Deductible Insurance for Charitable Donations:
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Follow the Tax Rules
Americans are extremely generous with their donations. Recent changes in the tax law, however, do affect which deductions you are allowed to claim. The Pennsylvania Institute of Certified Public Accountants PICPA offers some suggestions for complying with the new rules.
- Get It in Writing: You can only claim a charitable donation if you itemize on your tax return. In general, you are allowed to deduct your contributions of cash, checks, or other monetary gifts to a qualified tax-exempt organization. Under new rules, when you donate cash, you will need documentation. Documentation can be a receipt from the charity, a cancelled check, or a bank, credit union, or credit card statement showing the donation. The record must include the organization’s name, the amount of the contribution, and the date of the donation. If you donate through a payroll deduction, you will need documentation from your company showing how much was withheld, along with a pledge card that gives the name of the charity.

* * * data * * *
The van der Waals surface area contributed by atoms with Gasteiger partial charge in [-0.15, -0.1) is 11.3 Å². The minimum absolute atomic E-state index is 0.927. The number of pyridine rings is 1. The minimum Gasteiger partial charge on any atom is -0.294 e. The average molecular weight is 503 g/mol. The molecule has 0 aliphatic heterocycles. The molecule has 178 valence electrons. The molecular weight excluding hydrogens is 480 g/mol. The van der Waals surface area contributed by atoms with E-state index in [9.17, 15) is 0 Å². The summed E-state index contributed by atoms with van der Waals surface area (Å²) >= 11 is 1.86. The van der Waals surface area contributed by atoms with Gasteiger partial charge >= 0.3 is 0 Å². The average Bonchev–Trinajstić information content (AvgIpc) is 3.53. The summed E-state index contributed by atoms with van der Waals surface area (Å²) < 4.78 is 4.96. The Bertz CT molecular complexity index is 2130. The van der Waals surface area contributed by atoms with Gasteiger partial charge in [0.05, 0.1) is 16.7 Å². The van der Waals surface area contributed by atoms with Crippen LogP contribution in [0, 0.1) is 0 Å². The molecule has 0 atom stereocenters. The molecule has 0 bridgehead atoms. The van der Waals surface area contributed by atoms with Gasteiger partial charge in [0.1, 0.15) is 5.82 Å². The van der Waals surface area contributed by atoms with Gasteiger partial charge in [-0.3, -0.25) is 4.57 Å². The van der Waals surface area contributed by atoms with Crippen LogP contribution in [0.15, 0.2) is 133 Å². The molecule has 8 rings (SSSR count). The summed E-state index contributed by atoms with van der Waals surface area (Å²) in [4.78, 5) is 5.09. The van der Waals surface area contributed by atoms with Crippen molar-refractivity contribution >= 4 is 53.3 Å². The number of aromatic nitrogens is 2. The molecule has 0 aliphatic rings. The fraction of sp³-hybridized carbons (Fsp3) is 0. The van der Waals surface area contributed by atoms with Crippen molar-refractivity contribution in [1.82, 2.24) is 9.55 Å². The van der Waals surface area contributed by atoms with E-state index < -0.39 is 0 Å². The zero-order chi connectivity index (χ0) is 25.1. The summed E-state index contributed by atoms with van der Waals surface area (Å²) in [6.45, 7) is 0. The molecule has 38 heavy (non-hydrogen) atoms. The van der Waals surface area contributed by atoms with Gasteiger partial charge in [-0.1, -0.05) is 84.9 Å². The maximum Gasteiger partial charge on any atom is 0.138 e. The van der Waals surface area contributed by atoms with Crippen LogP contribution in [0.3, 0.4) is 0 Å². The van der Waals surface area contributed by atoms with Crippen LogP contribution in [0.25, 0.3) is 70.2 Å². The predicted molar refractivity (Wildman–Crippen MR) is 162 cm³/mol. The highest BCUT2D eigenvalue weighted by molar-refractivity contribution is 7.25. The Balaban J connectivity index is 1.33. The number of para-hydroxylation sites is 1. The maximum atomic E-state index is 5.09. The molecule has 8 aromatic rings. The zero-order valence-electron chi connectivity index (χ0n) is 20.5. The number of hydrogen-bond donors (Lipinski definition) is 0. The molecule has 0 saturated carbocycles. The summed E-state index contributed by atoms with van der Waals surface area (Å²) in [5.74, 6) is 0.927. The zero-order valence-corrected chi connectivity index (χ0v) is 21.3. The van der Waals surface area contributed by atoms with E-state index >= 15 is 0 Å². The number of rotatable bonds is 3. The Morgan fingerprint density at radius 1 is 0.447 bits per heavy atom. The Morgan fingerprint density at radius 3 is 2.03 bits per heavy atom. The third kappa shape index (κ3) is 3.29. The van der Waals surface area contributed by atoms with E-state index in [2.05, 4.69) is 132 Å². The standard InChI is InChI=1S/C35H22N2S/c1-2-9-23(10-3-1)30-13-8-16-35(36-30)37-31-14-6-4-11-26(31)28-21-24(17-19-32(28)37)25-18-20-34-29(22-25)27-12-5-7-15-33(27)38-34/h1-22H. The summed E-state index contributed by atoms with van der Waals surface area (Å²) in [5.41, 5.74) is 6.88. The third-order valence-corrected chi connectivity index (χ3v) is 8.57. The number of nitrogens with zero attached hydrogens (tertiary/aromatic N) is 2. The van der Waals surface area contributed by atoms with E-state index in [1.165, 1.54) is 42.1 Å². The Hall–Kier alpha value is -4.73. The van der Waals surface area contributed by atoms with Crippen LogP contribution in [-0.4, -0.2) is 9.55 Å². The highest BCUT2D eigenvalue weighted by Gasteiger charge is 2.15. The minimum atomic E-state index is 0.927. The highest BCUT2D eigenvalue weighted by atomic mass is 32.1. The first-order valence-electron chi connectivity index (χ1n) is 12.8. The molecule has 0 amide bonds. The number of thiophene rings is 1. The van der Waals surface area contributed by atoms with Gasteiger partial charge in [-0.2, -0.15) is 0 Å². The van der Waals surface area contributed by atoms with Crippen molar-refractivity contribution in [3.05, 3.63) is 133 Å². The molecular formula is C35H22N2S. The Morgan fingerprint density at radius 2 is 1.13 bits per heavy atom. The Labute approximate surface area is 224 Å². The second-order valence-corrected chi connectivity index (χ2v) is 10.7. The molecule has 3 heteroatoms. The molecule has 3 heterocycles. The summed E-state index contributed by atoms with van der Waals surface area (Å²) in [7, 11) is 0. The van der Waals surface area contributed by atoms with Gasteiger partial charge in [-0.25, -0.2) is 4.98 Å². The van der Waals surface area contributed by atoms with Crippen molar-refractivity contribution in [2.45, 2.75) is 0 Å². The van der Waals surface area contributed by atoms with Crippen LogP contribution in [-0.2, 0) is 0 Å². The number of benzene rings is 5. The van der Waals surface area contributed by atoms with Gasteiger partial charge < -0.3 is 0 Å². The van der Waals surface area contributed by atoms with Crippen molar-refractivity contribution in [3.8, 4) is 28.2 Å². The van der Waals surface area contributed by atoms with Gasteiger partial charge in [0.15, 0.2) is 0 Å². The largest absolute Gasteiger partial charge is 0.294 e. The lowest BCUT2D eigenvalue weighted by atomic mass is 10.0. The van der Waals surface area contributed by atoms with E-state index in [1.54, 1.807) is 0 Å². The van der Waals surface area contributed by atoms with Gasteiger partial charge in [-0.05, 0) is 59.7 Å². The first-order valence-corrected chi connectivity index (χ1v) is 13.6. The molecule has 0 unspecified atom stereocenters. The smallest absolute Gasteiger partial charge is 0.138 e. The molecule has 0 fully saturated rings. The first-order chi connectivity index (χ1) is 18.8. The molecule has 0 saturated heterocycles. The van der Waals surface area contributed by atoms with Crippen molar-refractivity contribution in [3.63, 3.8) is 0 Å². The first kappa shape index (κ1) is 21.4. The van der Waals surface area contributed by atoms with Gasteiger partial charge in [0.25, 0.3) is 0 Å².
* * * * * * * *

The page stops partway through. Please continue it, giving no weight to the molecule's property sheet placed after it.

- Take Pictures: All non-monetary items donated to a charity should be in good, useable condition, and the IRS now requires taxpayers to prove this. CPAs advise that you photograph your donated items and make notes about their condition.
- Confirm the Value: In some cases, a receipt from a charity may not be sufficient to get a deduction. If you claim more than a $5,000 deduction for items other than readily valued property, the property must be appraised.
- Check the Group’s Qualifications: You can only deduct donations made to groups that the IRS considers to be “qualified.” In general, that means that the group must be a religious, charitable, educational, or other philanthropic organization approved by the IRS to receive deductible contributions.
Source: The Pennsylvania Institute of Certified Public Accountants PICPA.
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